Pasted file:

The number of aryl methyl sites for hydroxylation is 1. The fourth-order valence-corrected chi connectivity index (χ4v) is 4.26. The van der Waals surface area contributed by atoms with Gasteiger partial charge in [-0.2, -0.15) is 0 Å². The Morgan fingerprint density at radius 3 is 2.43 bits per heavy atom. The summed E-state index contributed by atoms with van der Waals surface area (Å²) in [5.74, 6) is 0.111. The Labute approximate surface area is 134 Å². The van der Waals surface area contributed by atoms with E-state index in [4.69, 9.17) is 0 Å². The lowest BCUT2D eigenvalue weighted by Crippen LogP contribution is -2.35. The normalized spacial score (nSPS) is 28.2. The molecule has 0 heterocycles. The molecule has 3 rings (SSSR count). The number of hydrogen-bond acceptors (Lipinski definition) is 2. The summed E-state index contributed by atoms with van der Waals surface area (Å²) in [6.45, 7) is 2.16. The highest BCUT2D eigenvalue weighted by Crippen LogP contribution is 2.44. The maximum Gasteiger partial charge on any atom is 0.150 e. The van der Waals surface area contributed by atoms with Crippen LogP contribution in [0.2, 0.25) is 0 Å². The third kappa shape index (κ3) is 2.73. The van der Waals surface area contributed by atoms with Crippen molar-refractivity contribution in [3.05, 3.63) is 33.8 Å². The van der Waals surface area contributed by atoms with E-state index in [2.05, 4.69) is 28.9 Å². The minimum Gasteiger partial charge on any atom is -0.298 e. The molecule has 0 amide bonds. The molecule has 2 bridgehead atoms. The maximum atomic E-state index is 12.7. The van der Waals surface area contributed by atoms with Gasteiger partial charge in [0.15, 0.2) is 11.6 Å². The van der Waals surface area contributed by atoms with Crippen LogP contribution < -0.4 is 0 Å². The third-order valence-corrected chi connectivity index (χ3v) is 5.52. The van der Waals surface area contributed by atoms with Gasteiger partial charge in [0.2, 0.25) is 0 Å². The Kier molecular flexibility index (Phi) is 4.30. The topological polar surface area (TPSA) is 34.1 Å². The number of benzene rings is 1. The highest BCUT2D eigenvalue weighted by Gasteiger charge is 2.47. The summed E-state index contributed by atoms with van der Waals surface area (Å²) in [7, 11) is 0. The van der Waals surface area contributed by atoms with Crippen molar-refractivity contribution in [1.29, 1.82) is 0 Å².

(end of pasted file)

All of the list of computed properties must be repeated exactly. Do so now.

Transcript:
The number of aryl methyl sites for hydroxylation is 1. The fourth-order valence-corrected chi connectivity index (χ4v) is 4.26. The van der Waals surface area contributed by atoms with Gasteiger partial charge in [-0.2, -0.15) is 0 Å². The Morgan fingerprint density at radius 3 is 2.43 bits per heavy atom. The summed E-state index contributed by atoms with van der Waals surface area (Å²) in [5.74, 6) is 0.111. The Labute approximate surface area is 134 Å². The van der Waals surface area contributed by atoms with E-state index in [4.69, 9.17) is 0 Å². The lowest BCUT2D eigenvalue weighted by Crippen LogP contribution is -2.35. The normalized spacial score (nSPS) is 28.2. The molecule has 0 heterocycles. The molecule has 3 rings (SSSR count). The number of hydrogen-bond acceptors (Lipinski definition) is 2. The summed E-state index contributed by atoms with van der Waals surface area (Å²) in [6.45, 7) is 2.16. The highest BCUT2D eigenvalue weighted by Crippen LogP contribution is 2.44. The maximum Gasteiger partial charge on any atom is 0.150 e. The van der Waals surface area contributed by atoms with Crippen LogP contribution in [0.2, 0.25) is 0 Å². The third kappa shape index (κ3) is 2.73. The van der Waals surface area contributed by atoms with Crippen molar-refractivity contribution in [3.05, 3.63) is 33.8 Å². The van der Waals surface area contributed by atoms with E-state index in [2.05, 4.69) is 28.9 Å². The minimum Gasteiger partial charge on any atom is -0.298 e. The molecule has 0 amide bonds. The molecule has 2 bridgehead atoms. The maximum atomic E-state index is 12.7. The van der Waals surface area contributed by atoms with Gasteiger partial charge in [0.15, 0.2) is 11.6 Å². The van der Waals surface area contributed by atoms with Crippen LogP contribution < -0.4 is 0 Å². The third-order valence-corrected chi connectivity index (χ3v) is 5.52. The van der Waals surface area contributed by atoms with Gasteiger partial charge in [0.2, 0.25) is 0 Å². The Kier molecular flexibility index (Phi) is 4.30. The topological polar surface area (TPSA) is 34.1 Å². The number of benzene rings is 1. The highest BCUT2D eigenvalue weighted by Gasteiger charge is 2.47. The summed E-state index contributed by atoms with van der Waals surface area (Å²) in [7, 11) is 0. The van der Waals surface area contributed by atoms with Crippen molar-refractivity contribution in [1.29, 1.82) is 0 Å².